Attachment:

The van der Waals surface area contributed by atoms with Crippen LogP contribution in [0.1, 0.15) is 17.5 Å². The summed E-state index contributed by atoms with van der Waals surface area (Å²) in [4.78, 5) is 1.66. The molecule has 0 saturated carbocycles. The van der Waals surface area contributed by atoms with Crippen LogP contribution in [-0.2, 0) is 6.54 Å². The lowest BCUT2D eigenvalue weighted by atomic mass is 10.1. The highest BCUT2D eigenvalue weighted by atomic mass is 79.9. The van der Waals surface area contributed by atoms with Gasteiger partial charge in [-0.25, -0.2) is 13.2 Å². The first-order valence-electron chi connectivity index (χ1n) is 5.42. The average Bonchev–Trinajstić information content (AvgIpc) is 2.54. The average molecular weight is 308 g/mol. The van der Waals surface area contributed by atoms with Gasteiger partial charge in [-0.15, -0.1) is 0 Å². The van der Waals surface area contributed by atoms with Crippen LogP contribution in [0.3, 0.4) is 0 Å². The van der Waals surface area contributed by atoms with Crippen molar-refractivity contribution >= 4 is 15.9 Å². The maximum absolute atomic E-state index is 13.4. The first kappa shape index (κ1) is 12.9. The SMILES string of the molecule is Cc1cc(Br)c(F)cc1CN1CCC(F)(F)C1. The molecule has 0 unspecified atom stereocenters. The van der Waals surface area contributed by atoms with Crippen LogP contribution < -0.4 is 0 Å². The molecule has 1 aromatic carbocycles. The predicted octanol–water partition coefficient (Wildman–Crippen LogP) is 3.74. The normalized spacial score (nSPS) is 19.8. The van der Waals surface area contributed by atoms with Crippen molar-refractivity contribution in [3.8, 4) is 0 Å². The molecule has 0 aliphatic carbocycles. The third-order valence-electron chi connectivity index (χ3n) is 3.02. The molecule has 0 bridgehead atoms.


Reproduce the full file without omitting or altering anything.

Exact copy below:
The van der Waals surface area contributed by atoms with Crippen LogP contribution in [0.1, 0.15) is 17.5 Å². The summed E-state index contributed by atoms with van der Waals surface area (Å²) in [4.78, 5) is 1.66. The molecule has 0 saturated carbocycles. The van der Waals surface area contributed by atoms with Crippen LogP contribution in [-0.2, 0) is 6.54 Å². The lowest BCUT2D eigenvalue weighted by atomic mass is 10.1. The highest BCUT2D eigenvalue weighted by atomic mass is 79.9. The van der Waals surface area contributed by atoms with Gasteiger partial charge in [-0.25, -0.2) is 13.2 Å². The first-order valence-electron chi connectivity index (χ1n) is 5.42. The average Bonchev–Trinajstić information content (AvgIpc) is 2.54. The average molecular weight is 308 g/mol. The van der Waals surface area contributed by atoms with Gasteiger partial charge in [-0.15, -0.1) is 0 Å². The van der Waals surface area contributed by atoms with Crippen LogP contribution in [0.3, 0.4) is 0 Å². The van der Waals surface area contributed by atoms with Crippen molar-refractivity contribution >= 4 is 15.9 Å². The maximum absolute atomic E-state index is 13.4. The first kappa shape index (κ1) is 12.9. The SMILES string of the molecule is Cc1cc(Br)c(F)cc1CN1CCC(F)(F)C1. The molecule has 0 unspecified atom stereocenters. The van der Waals surface area contributed by atoms with Crippen LogP contribution < -0.4 is 0 Å². The molecule has 1 aromatic carbocycles. The predicted octanol–water partition coefficient (Wildman–Crippen LogP) is 3.74. The normalized spacial score (nSPS) is 19.8. The van der Waals surface area contributed by atoms with Crippen molar-refractivity contribution in [3.8, 4) is 0 Å². The molecule has 0 aliphatic carbocycles. The third-order valence-electron chi connectivity index (χ3n) is 3.02. The molecule has 0 bridgehead atoms.